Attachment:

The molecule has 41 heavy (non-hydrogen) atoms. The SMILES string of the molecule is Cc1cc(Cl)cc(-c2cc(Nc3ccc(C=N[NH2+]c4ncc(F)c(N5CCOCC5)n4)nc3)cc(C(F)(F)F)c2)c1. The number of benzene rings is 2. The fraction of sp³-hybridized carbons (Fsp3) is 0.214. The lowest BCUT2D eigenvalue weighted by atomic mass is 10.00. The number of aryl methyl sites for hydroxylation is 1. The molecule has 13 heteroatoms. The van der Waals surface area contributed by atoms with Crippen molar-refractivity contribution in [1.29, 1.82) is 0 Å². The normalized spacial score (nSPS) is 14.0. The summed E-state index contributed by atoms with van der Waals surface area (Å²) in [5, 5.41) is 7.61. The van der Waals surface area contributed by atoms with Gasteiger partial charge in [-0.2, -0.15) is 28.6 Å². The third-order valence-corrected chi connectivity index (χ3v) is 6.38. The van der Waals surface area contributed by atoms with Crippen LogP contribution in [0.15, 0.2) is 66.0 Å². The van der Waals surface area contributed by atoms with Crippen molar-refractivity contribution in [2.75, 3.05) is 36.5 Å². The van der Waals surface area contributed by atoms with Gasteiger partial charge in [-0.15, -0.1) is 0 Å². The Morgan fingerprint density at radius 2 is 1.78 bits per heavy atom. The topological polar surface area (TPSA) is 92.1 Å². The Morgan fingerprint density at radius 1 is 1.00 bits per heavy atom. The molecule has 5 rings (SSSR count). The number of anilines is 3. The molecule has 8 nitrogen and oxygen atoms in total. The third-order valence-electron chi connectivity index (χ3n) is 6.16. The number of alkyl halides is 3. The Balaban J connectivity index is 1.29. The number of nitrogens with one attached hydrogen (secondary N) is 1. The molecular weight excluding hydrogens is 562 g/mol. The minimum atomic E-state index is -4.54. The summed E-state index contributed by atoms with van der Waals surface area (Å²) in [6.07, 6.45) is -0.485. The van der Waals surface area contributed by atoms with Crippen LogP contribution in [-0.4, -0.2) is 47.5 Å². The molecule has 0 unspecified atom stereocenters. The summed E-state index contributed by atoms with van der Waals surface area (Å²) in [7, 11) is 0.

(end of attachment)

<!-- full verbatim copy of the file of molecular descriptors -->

The molecule has 41 heavy (non-hydrogen) atoms. The SMILES string of the molecule is Cc1cc(Cl)cc(-c2cc(Nc3ccc(C=N[NH2+]c4ncc(F)c(N5CCOCC5)n4)nc3)cc(C(F)(F)F)c2)c1. The number of benzene rings is 2. The fraction of sp³-hybridized carbons (Fsp3) is 0.214. The lowest BCUT2D eigenvalue weighted by atomic mass is 10.00. The number of aryl methyl sites for hydroxylation is 1. The molecule has 13 heteroatoms. The van der Waals surface area contributed by atoms with Crippen molar-refractivity contribution in [1.29, 1.82) is 0 Å². The normalized spacial score (nSPS) is 14.0. The summed E-state index contributed by atoms with van der Waals surface area (Å²) in [5, 5.41) is 7.61. The van der Waals surface area contributed by atoms with Gasteiger partial charge in [-0.2, -0.15) is 28.6 Å². The third-order valence-corrected chi connectivity index (χ3v) is 6.38. The van der Waals surface area contributed by atoms with Crippen LogP contribution in [0.15, 0.2) is 66.0 Å². The van der Waals surface area contributed by atoms with Crippen molar-refractivity contribution in [2.75, 3.05) is 36.5 Å². The van der Waals surface area contributed by atoms with Gasteiger partial charge in [-0.15, -0.1) is 0 Å². The Morgan fingerprint density at radius 2 is 1.78 bits per heavy atom. The topological polar surface area (TPSA) is 92.1 Å². The Morgan fingerprint density at radius 1 is 1.00 bits per heavy atom. The molecule has 5 rings (SSSR count). The number of anilines is 3. The molecule has 8 nitrogen and oxygen atoms in total. The third-order valence-electron chi connectivity index (χ3n) is 6.16. The number of alkyl halides is 3. The Balaban J connectivity index is 1.29. The number of nitrogens with one attached hydrogen (secondary N) is 1. The molecular weight excluding hydrogens is 562 g/mol. The minimum atomic E-state index is -4.54. The summed E-state index contributed by atoms with van der Waals surface area (Å²) in [6.07, 6.45) is -0.485. The van der Waals surface area contributed by atoms with Crippen LogP contribution in [-0.4, -0.2) is 47.5 Å². The molecule has 0 unspecified atom stereocenters. The summed E-state index contributed by atoms with van der Waals surface area (Å²) in [7, 11) is 0.